The government should look for ways to strengthen the capacity and resources of law enforcers against terrorism instead of passing the controversial anti-terror bill, according to human rights lawyer Chel Diokno on Monday.
In an interview on GMA News' Quarantined with Howie Severino, Diokno said the so-called weaknesses of the existing Human Security Act of 2007—the law which the proposed Anti-Terrorism Act seeks to repeal—is not the reason why the Zamboanga and Marawi sieges occurred.
"Lahat naman tayo ayaw natin ng mga terorista, talagang salot sa ating lipunan 'yan. Pero ang tanong ko diyan ay ito ba ay failure of the law or failure of intelligence ang mga nangyaring dating insidenteng 'yan?" he said.
"It's the capabilities that are the problem, hindi 'yung batas. Dapat ang iangat natin ay 'yung kakayahan, 'yung resources, 'yung equipment ng ating law enforcers," he added.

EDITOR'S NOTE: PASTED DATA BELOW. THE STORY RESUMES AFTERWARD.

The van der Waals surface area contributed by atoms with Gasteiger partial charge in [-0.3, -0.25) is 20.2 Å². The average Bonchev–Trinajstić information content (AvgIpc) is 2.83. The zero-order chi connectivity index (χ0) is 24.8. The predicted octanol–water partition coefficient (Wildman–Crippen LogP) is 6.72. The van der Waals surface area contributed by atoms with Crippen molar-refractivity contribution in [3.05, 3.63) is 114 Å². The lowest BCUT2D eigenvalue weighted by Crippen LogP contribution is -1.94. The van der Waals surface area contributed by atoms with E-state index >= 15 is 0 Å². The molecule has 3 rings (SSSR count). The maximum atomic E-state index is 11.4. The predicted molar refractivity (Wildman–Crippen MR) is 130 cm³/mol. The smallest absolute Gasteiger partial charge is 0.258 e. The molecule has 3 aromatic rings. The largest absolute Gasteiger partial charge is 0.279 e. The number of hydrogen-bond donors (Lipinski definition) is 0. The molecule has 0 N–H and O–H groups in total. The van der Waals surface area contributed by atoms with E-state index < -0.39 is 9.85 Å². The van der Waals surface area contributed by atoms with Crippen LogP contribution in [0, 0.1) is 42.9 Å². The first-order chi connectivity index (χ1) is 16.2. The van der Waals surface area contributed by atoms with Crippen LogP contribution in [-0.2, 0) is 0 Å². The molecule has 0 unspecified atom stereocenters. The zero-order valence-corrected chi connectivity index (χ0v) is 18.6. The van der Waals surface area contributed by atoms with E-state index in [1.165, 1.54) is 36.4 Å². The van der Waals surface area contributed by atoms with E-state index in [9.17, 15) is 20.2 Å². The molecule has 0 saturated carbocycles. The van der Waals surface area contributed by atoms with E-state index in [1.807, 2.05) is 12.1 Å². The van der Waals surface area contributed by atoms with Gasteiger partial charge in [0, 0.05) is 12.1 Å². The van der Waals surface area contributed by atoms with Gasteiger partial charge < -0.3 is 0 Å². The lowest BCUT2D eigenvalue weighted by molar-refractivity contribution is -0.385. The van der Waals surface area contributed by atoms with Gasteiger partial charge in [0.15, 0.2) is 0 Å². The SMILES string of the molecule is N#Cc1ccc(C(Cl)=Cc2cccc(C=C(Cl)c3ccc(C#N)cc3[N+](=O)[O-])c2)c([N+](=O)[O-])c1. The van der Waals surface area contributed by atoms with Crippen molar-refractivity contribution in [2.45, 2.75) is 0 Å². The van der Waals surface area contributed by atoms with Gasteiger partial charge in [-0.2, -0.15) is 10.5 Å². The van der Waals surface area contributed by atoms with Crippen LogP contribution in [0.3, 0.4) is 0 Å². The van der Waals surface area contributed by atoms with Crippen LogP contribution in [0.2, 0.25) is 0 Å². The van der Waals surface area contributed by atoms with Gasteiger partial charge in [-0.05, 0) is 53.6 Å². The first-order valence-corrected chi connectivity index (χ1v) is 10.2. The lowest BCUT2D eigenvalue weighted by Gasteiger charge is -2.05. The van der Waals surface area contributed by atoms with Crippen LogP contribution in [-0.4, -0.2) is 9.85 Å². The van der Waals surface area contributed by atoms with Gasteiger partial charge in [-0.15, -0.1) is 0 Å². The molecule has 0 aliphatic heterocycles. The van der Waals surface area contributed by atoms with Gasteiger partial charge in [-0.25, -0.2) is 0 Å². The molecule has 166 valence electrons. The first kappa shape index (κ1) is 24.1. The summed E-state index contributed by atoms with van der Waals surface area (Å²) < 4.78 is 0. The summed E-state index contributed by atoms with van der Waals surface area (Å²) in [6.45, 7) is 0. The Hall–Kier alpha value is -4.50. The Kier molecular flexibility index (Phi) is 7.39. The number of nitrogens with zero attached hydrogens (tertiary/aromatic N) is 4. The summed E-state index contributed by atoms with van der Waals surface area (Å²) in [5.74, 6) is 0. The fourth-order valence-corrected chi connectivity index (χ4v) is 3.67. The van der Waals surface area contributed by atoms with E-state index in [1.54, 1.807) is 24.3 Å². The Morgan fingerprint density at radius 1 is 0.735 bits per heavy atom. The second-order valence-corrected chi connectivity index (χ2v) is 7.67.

If the state security forces are adequately equipped, foiling terrorist attacks would be easier for them, according to Diokno.
Senator Ronald "Bato" Dela Rosa, on the other hand, insisted that intelligence reports are not lacking.
He underscored that certain provisions of the Human Security Act discourage police officers from detaining suspected terrorists.
He said the existing law requires them to pay P500,000 per day that an acquitted suspect is wrongfully detained.
"So ayaw na ayaw talaga naming gamitin. At sa history nga, dahil nga ayaw naming gamitin, isa pa lang since 2007 hanggang ngayon, isa pa lang ang nakonbikto sa Human Security Act. Ito 'yung sa Marawi Siege," Dela Rosa said.
Diokno expressed opposition to the bill's "broad" definition of terrorism; the 14-day detention period for suspected terrorists arrested without warrant which is extendable for 10 more days; and the provision on inciting to terrorism which he warned could be used to gag activists, among others.
The anti-terror bill is now up for President Rodrigo Duterte's signature after the Congress transmitted it to the Palace on June 9. — BM, GMA News